In celebration of its centenary, in 1993 the Bank of Italy opened the Money Museum. The exhibition was designed by Ms Balbi De Caro, Director of Numismatics at the National Museum of Rome, who followed historical principles to select the exhibits from the large amount of material available.

On display in the museum are items from the Bank's collections, including a selection of some 40 clay tablets from Mesopotamia, around 800 coins (in gold, silver, copper and alloy) embracing a period stretching from ancient Greece to the present day, and more than 450 banknotes and other documents.

The wide range of exhibits, representing at least 5000 years of history, illustrate different aspects of numismatic art and the role that money has played in the various phases of economic history, as well as Italy's importance in antiquity and the middle ages.

An important section of the Money Museum is devoted to the "Oddo" Collection, consisting of more than 3,800 gold, silver, copper and alloy coins issued by the mints of Southern Italy and Sicily over a period running from the fall of the Western Roman Empire to modern times.

Pietro Oddo was Chief Cashier of the Rome branch of the Banco di Sicilia and in 1938 became the last Numismatic Secretary of King Victor Emmanuel III. Prior to taking up this prestigious post he put up for sale both his numismatic collection and his library. The Governor of the Bank of Italy at the time, Vincenzo Azzolini, recognized the importance of preserving such a valuable heritage, as well as the years of work that had gone into it, and purchased the entire collection.

The "Oddo" Collection covers a period which, despite the presence of a succession of peoples and kings from various parts of the world, saw the birth of some of the most important political and commercial centres of the Mediterranean, including Palermo and Naples. A noteworthy example of the coins struck by the Naples mint is the gold florin issued in 1343 during the reign of Joan of Anjou, testifying to the role of the monetary system and entrepreneurial activities in Florence at the time.

Another section of the museum houses the gold coins of modern states, which tell the story of monetary policy during a period when the aim was to achieve a European dimension and, in particular, the modern franc/lira currency regime came into being. After the Restoration of the monarchy in France, this regime was adopted in Belgium in 1831, in Italy in 1862 and in the countries of the Latin Monetary Union in 1865.

The Bank has since enlarged its numismatic collection with other acquisitions.
Two collections of paper currency, "Cocconcelli" and "Spinelli", were purchased in 1951 and 1989. Selected pieces are exhibited in the Banknote Room, where notes printed by the issuing banks of the Kingdom of Italy and, from 1893, by the Bank of Italy are also on display.

The Bank has continued to add progressively to its collection, making two further acquisitions in November 2007 and May 2008. These are:

  • a series of rare local promissory notes issued by various Italian municipalities over the period 1866-1874, which are considered to be of special historical significance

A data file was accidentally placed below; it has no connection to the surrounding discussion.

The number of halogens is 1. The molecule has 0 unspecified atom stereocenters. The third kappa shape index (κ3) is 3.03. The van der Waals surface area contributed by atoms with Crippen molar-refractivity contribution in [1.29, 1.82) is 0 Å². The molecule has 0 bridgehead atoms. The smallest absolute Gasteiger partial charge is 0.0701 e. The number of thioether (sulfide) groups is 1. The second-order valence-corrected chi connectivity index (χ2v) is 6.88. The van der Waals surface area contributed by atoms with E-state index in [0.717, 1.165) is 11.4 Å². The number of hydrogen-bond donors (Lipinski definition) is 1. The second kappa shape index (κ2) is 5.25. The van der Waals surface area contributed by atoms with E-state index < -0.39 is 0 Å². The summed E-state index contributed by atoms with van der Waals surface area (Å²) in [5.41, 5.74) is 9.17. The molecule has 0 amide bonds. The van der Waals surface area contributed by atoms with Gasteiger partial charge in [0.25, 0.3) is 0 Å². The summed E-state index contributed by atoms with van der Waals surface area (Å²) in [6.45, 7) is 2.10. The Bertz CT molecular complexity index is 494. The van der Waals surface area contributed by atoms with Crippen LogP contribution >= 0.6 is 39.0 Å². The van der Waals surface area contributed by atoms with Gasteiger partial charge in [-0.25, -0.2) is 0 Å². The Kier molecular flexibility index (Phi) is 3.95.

• a series of notes issued by the Royal Finance Department between 1750 and 1781, including some extremely rare and even unique specimens, as well as three 'designs' for banknotes, dated 1944, by the American BankNote Company of New York, which the Bank of Italy had commissioned to print its notes (the contract was later cancelled); they are of considerable historical interest and two were acquired when the American company's archives were put up for auction.

Between 1999 and 2003 the Bank purchased some collections of Greek and Roman coins.

The earliest specimens on display in the Museum include a silver stater issued during the reign of Croesus, the last king of Lydia (561 - 546 BC). There are also coins from Magna Graecia and Sicily from the sixth century AD on, including coins from Syracuse bearing the head of Artemis-Arethusa, which are reputed to be among the most beautiful of antiquity. The Roman coins include a quinarius minted by Augustus, who enacted a sweeping reform of the Roman monetary system.

Between 2000 and 2002 the Bank acquired a collection of clay tablets from Mesopotamia.

The Sumerians wrote on these tablets, first using pictograms and later with cuneiform markings.
Close study has revealed, among other things, that from the third millennium BC silver and barley were used as medium of exchange, standard of value and store of wealth.

Access to the Money Museum

School parties of no more than 50 can visit the Museum free of charge from Monday to Friday, preferably at 9.30, except for the last Friday of the month. Visits should be booked at least 20 days before the chosen date by sending an email to

The email must indicate the school's contact person.

The same email can also be used to request a tour of Palazzo Koch's art treasures.

The Bank of Italy will reply promptly by e-mail. The school should send a list of participants by email at least one week before the visit.

The Museum can be booked for a free visit by private individuals on the last Saturday of the month (except for May and August) from 9.00 to 12.00.

During the visits, Bank of Italy staff members show visitors around the Museum's collections of coins and banknotes.

Please contact us as follows:

For school party visits please contact the Currency circulation management Directorate

Tel. 06 47923318 - 06 47923205 - 06 47924878 - 06 47928614 - 06 47922902


For private Saturday bookings please go to the following link

Prenotazione on line delle visite a Palazzo Koch